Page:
"I'm not a journalist."
Ben makes the understatement of the year in speaking with Howie Kurtz for this craptacular article. As for the allegation of plagiarism, Ben "said he needed to research the examples but that he never used material without attribution and had complained about a college editor improperly adding language to some of his articles." Yes, maybe it was that meddling college editor who inserted a chapter from P.J. O'Rourke's "Modern Manners" into the entirety of one of your columns, custom-fitting it for the kids in Williamsburg. Not your fault, right, Ben?
So then did that meddling college editor follow you to the New York Press? Reader PB at the post.blog [and at DKos] picked up on Ben plagiarizing from his future employer:
'Don't Move! You Just Shot 2 of My Men!'Now, let's see what Ben Domenech wrote in the New York Press three years after the Powell and Torry article:
By Michael Powell and Saundra Torry
Sunday, July 26, 1998; Page A1
Across Constitution Avenue from the Capitol, Sen. Bill Frist (R-Tenn.), a heart surgeon and trauma specialist, has just finished speaking on the Senate floor and heads to his Dirksen Building office suite. "Something bad has happened at the Capitol," an aide tells him.
He does what everyone on Capitol Hill does; he looks at the television and sees only standard programming. So Frist grabs a folder and heads out. He's late for his flight already.
As an aide drives him out of a Senate garage, he calls the Capitol's attending physician and finds out two people "are down" at the Capitol.
In his shirtsleeves, Frist gets out of the car and sprints onto the Capitol grounds, past police and camera crews, tourists and reporters, and into a ground-floor door.
A security guard puts his hand up to stop Frist, then realizes who he is.
A man is being wheeled out on a stretcher.
"This was Chestnut," Frist recalls. The officer has massive head trauma. His heart has stopped. He can't breathe. The Capitol physicians have put in a breathing tube.
"You've got to get air into the lungs, you have to compress on the chest," Frist remembers. "I had a medic compressing on the chest, as I was ventilating through the breathing tube, squeezing the bag."
By now, Frist is in the ambulance with his patient, stabilizing him, getting his heart beating again. Three medics are there by now, so Frist sends the ambulance off. He already knows it is a losing battle. "This severe a head trauma, I have seen nobody survive," Frist recalls.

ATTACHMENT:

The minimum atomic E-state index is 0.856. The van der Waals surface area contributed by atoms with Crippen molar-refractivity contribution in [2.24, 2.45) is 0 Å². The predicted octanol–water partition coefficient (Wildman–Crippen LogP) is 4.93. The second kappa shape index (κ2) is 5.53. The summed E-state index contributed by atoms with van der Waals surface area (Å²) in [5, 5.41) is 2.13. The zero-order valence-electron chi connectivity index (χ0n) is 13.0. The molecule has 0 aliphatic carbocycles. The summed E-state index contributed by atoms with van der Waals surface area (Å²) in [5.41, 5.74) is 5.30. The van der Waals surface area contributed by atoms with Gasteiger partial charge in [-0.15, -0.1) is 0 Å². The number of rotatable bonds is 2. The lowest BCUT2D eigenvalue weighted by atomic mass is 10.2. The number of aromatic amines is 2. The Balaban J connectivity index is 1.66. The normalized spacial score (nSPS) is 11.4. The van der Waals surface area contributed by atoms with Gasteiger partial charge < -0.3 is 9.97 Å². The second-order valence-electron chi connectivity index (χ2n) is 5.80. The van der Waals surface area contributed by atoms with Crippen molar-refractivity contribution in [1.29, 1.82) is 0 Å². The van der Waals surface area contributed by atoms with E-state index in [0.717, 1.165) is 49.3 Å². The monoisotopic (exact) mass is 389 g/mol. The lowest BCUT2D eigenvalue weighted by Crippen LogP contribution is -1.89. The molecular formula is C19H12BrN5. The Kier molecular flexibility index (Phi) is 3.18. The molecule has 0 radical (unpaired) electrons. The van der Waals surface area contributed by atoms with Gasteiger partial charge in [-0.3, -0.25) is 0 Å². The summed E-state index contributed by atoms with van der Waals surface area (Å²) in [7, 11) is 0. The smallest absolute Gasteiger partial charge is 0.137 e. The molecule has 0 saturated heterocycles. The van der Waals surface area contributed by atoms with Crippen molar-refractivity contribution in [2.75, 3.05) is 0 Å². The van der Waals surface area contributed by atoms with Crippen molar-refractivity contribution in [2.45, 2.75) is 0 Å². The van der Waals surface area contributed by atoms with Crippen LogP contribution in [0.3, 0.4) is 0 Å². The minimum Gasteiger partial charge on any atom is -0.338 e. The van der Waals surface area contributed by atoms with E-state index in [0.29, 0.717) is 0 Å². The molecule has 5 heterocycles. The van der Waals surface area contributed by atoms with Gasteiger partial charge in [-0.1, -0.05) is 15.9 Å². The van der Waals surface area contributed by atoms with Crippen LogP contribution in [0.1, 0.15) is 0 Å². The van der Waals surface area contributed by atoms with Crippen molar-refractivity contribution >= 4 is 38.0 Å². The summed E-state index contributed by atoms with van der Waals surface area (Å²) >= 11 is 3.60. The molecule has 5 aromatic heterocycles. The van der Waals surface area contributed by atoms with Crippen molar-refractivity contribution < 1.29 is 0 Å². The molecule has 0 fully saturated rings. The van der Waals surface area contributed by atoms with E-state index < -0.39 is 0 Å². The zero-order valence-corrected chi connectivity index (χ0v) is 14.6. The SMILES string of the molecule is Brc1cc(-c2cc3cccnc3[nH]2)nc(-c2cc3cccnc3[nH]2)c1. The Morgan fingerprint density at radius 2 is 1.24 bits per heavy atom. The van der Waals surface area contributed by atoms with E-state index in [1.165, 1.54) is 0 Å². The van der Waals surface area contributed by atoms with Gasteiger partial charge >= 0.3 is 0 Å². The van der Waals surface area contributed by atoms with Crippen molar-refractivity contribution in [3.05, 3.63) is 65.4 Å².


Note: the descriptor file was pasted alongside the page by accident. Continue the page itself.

Across Constitution Ave. from the Capitol, Republican Tennessee Sen. Bill Frist, a heart surgeon and trauma specialist, had just finished speaking on the Senate floor and was headed to his Dirksen Bldg. office suite to pack up for the trip home when a staffer phoned to tell him what happened.Reader Dan who brought this to my attention adds, "My stars, a citation!!!" But I wonder how BenDom's colleagues at the Washington Post feel about his plagiarizing their work. Of course, plagiarism is no big deal, right? Right??
"Something bad is going on at the Capitol," the staffer said--television stations were reporting that two people were down, seriously injured, and possibly the gunman as well. "You might want to get back here fast."
Frist hung up and told the aide driving the car to turn around and head back to the Capitol. He’d catch another flight back home.
In his shirtsleeves, Frist got out of the car and sprinted onto the Capitol grounds, past police and camera crews, tourists and reporters, and into a ground-floor door. A security guard put his hand up to stop him, then realized who he was.
"Where is it?" asked Frist.
The Senator looked down the hallway into unadulterated carnage. Desperate staffers were tending to an officer with a gaping gunshot wound in his chest, blood pooled on the floor. Frist noticed another man being wheeled out of the Document Entrance on a stretcher. It was Chestnut. Frist, helping the medics carry the stretcher out the door, became a doctor, not a politician, and saw: massive head trauma, a stopped heart, the man unable breathe.
"You’ve got to get air into the lungs, you have to compress on the chest," he yelled over the sirens. The Capitol physicians put in a breathing tube. A medic started compressing Chestnut’s bloodstained chest as Frist ventilated air through the breathing tube, squeezing the bag. He helped them load the stretcher into the ambulance, then stayed until Chestnut was stabilized. Frist sent the ambulance off knowing that Chestnut was fighting a losing battle.
"This severe a head trauma, I have seen nobody survive," Frist would tell The Washington Post afterward.